Pre-Built Desktop Buyer's Guide: Holiday 2011 Editionby Dustin Sklavos on November 30, 2011 12:00 AM EST
Budget Gaming Desktop: WarFactory Sentinel
I often feel like the number one most underserved market in pre-built desktop machines may very well be the budget gamer. If there were ever a market that needed "that friend who builds computers," this is almost always it. Mainstream vendors like Dell, HP, and Acer are notorious for skimping on graphics hardware even in their high end desktop machines, to say nothing of anything south of a large. Meanwhile, boutiques find their margins increasingly strapped when producing less expensive desktops. A fast video card is always the easiest thing to cut (though you can certainly add one later). I liked WarFactory's Sentinel because I like configurations that feel balanced, that address a target market fairly surgically and maximize the price and performance without waste.
While games like Skyrim and StarCraft II are going to be heavily CPU bound, WarFactory's decision to go with an AMD Phenom II X4 for the Sentinel remains a smart one. AMD's aging Deneb core may lag well behind Sandy Bridge in terms of clock-for-clock performance, but the extra two physical cores do help make up the difference in an era where games are increasingly taking advantage of quad-core architectures.
Component choices are smart all around; if the Puget Systems Deluge A2 was the desktop I'd order for myself if I wasn't a builder, the WarFactory Sentinel is the desktop I'd be most apt to build for someone else. I'm not a fan of the high $1,200 price for the recommended configuration (clearly not exactly budget), but a couple of tweaks to the configuration will net you a far more reasonable system.
Recommended Configuration: Reduce storage to a single 500GB Western Digital Caviar Black and reduce GPU to an AMD Radeon HD 5770.
Available from WarFactory starting at $755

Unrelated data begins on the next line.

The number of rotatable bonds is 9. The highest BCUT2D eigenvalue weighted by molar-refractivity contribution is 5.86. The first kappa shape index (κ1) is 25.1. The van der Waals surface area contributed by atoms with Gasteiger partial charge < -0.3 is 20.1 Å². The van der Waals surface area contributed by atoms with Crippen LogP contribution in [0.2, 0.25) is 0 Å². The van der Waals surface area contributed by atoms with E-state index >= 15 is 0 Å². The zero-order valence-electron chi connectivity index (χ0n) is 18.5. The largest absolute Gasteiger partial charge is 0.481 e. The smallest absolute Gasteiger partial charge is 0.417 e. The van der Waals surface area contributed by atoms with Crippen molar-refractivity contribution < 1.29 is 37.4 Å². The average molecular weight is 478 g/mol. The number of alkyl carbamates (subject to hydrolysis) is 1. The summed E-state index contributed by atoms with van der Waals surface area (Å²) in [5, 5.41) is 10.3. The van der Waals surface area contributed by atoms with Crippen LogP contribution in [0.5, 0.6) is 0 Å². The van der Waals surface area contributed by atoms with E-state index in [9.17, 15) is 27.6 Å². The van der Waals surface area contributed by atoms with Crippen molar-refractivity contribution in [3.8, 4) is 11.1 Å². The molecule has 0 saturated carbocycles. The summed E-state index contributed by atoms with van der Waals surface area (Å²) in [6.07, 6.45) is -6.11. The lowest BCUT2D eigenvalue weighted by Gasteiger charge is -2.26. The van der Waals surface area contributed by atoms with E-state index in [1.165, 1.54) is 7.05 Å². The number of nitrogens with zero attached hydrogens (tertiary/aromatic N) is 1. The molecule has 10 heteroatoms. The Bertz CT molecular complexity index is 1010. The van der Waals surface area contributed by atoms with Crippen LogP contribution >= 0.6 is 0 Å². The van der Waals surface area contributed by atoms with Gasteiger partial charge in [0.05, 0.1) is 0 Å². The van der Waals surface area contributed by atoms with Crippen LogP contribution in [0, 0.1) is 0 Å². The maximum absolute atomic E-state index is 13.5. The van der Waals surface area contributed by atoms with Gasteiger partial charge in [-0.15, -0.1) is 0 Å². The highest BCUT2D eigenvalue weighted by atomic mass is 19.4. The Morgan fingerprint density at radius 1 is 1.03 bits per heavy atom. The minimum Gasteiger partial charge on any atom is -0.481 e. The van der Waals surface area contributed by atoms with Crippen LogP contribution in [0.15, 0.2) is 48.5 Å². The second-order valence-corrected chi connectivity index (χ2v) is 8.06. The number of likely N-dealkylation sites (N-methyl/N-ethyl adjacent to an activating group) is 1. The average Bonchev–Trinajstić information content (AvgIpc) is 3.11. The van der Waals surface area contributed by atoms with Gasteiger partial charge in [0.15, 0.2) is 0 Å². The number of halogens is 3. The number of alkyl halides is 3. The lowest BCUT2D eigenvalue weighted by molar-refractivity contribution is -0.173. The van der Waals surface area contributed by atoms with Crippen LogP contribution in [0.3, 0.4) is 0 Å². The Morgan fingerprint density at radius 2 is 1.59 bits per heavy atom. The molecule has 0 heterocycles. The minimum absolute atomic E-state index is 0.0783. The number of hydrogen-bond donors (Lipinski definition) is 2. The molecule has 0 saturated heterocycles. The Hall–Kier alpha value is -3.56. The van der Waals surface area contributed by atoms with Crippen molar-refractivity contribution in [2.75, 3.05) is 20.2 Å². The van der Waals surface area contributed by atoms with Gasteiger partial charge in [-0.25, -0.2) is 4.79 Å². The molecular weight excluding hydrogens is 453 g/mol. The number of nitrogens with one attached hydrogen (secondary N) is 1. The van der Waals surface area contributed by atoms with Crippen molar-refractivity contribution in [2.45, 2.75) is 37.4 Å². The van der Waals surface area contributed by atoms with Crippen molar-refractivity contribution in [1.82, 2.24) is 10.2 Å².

LAN Machine: AVADirect Mini Custom
As far as miniature monsters go, I haven't personally dealt with a single boutique as willing to experiment with shrinking powerful hardware as AVADirect has been. To date I've played with Micro-ATX builds from both CyberPowerPC and DigitalStorm, but AVADirect is the only one I've seen go straight up Mini-ITX. Making a tiny gaming machine isn't as cut and dry as some of these bigger rigs are, but the two I've tested have both been interesting and impressive in their own right.
When you get this small, engineering starts to matter a lot more. These are circumstances where I have a harder time recommending a specific configuration; AVADirect is crazy enough to cram two AMD Radeon HD 6990s in a tiny Micro-ATX case, so they're obviously going to be able to handle whatever you ask of them.
This is a situation where I'd actually advise talking directly with their customer service about tailoring a system, something they really excell at in my personal experience. You're going to be playing a balancing act between heat, noise, heft, power consumption, and performance, and what I might personally prefer may not be suitable for you. I can't stand a computer that generates a ton of noise, but if you're going to be at a LAN and wearing headphones, that may be less of a factor for you. Either way, AVADirect is definitely the place to go for custom built LAN machines.
Talk to an AVADirect representative about tailoring a LAN machine.